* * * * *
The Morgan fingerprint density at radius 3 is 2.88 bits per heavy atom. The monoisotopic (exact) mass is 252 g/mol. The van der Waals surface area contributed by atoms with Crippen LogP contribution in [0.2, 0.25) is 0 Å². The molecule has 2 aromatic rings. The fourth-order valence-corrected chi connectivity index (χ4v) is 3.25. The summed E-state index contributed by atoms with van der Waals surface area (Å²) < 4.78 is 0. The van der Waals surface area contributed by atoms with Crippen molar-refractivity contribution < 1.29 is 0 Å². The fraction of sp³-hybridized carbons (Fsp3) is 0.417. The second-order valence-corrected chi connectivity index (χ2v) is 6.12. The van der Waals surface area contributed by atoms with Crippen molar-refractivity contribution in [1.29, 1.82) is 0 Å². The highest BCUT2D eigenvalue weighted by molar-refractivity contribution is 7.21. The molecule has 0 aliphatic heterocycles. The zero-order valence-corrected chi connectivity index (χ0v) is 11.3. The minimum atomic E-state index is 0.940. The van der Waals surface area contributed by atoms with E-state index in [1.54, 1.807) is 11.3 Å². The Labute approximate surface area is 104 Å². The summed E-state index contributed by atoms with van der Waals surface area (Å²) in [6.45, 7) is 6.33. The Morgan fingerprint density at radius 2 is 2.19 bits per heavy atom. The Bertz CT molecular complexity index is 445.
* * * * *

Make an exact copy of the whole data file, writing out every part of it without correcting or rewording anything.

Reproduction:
The Morgan fingerprint density at radius 3 is 2.88 bits per heavy atom. The monoisotopic (exact) mass is 252 g/mol. The van der Waals surface area contributed by atoms with Crippen LogP contribution in [0.2, 0.25) is 0 Å². The molecule has 2 aromatic rings. The fourth-order valence-corrected chi connectivity index (χ4v) is 3.25. The summed E-state index contributed by atoms with van der Waals surface area (Å²) < 4.78 is 0. The van der Waals surface area contributed by atoms with Crippen molar-refractivity contribution < 1.29 is 0 Å². The fraction of sp³-hybridized carbons (Fsp3) is 0.417. The second-order valence-corrected chi connectivity index (χ2v) is 6.12. The van der Waals surface area contributed by atoms with Crippen molar-refractivity contribution in [1.29, 1.82) is 0 Å². The highest BCUT2D eigenvalue weighted by molar-refractivity contribution is 7.21. The molecule has 0 aliphatic heterocycles. The zero-order valence-corrected chi connectivity index (χ0v) is 11.3. The minimum atomic E-state index is 0.940. The van der Waals surface area contributed by atoms with E-state index in [1.54, 1.807) is 11.3 Å². The Labute approximate surface area is 104 Å². The summed E-state index contributed by atoms with van der Waals surface area (Å²) in [6.45, 7) is 6.33. The Morgan fingerprint density at radius 2 is 2.19 bits per heavy atom. The Bertz CT molecular complexity index is 445.